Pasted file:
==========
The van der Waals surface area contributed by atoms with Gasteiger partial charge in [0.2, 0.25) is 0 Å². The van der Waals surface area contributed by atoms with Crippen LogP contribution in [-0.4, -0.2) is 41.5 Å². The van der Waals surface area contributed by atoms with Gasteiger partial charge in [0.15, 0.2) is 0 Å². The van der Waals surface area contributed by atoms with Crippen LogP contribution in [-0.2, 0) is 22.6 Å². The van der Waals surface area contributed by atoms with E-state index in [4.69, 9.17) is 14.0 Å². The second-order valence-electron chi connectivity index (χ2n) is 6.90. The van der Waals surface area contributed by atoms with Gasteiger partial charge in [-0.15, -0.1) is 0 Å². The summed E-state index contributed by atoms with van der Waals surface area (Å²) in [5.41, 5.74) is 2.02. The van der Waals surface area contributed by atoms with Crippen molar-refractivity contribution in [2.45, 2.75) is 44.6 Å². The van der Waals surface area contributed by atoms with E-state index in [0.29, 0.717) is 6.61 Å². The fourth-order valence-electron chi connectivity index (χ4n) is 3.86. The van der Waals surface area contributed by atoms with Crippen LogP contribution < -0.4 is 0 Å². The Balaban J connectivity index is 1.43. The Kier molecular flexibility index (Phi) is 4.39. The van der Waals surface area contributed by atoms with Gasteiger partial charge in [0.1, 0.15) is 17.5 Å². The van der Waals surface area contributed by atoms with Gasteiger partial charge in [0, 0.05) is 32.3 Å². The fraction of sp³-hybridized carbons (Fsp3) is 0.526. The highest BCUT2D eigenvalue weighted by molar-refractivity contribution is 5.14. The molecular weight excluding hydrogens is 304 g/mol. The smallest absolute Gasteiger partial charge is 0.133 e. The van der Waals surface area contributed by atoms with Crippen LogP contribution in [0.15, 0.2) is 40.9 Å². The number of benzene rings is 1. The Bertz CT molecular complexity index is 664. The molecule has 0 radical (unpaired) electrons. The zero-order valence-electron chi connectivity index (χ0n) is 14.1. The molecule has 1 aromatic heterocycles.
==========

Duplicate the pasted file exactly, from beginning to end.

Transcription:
The van der Waals surface area contributed by atoms with Gasteiger partial charge in [0.2, 0.25) is 0 Å². The van der Waals surface area contributed by atoms with Crippen LogP contribution in [-0.4, -0.2) is 41.5 Å². The van der Waals surface area contributed by atoms with Gasteiger partial charge in [0.15, 0.2) is 0 Å². The van der Waals surface area contributed by atoms with Crippen LogP contribution in [-0.2, 0) is 22.6 Å². The van der Waals surface area contributed by atoms with E-state index in [4.69, 9.17) is 14.0 Å². The second-order valence-electron chi connectivity index (χ2n) is 6.90. The van der Waals surface area contributed by atoms with Gasteiger partial charge in [-0.15, -0.1) is 0 Å². The summed E-state index contributed by atoms with van der Waals surface area (Å²) in [5.41, 5.74) is 2.02. The van der Waals surface area contributed by atoms with Crippen molar-refractivity contribution in [2.45, 2.75) is 44.6 Å². The van der Waals surface area contributed by atoms with E-state index in [0.29, 0.717) is 6.61 Å². The fourth-order valence-electron chi connectivity index (χ4n) is 3.86. The van der Waals surface area contributed by atoms with Crippen LogP contribution < -0.4 is 0 Å². The Balaban J connectivity index is 1.43. The Kier molecular flexibility index (Phi) is 4.39. The van der Waals surface area contributed by atoms with Gasteiger partial charge in [0.1, 0.15) is 17.5 Å². The van der Waals surface area contributed by atoms with Gasteiger partial charge in [0, 0.05) is 32.3 Å². The fraction of sp³-hybridized carbons (Fsp3) is 0.526. The highest BCUT2D eigenvalue weighted by molar-refractivity contribution is 5.14. The molecular weight excluding hydrogens is 304 g/mol. The smallest absolute Gasteiger partial charge is 0.133 e. The van der Waals surface area contributed by atoms with Crippen LogP contribution in [0.15, 0.2) is 40.9 Å². The number of benzene rings is 1. The Bertz CT molecular complexity index is 664. The molecule has 0 radical (unpaired) electrons. The zero-order valence-electron chi connectivity index (χ0n) is 14.1. The molecule has 1 aromatic heterocycles.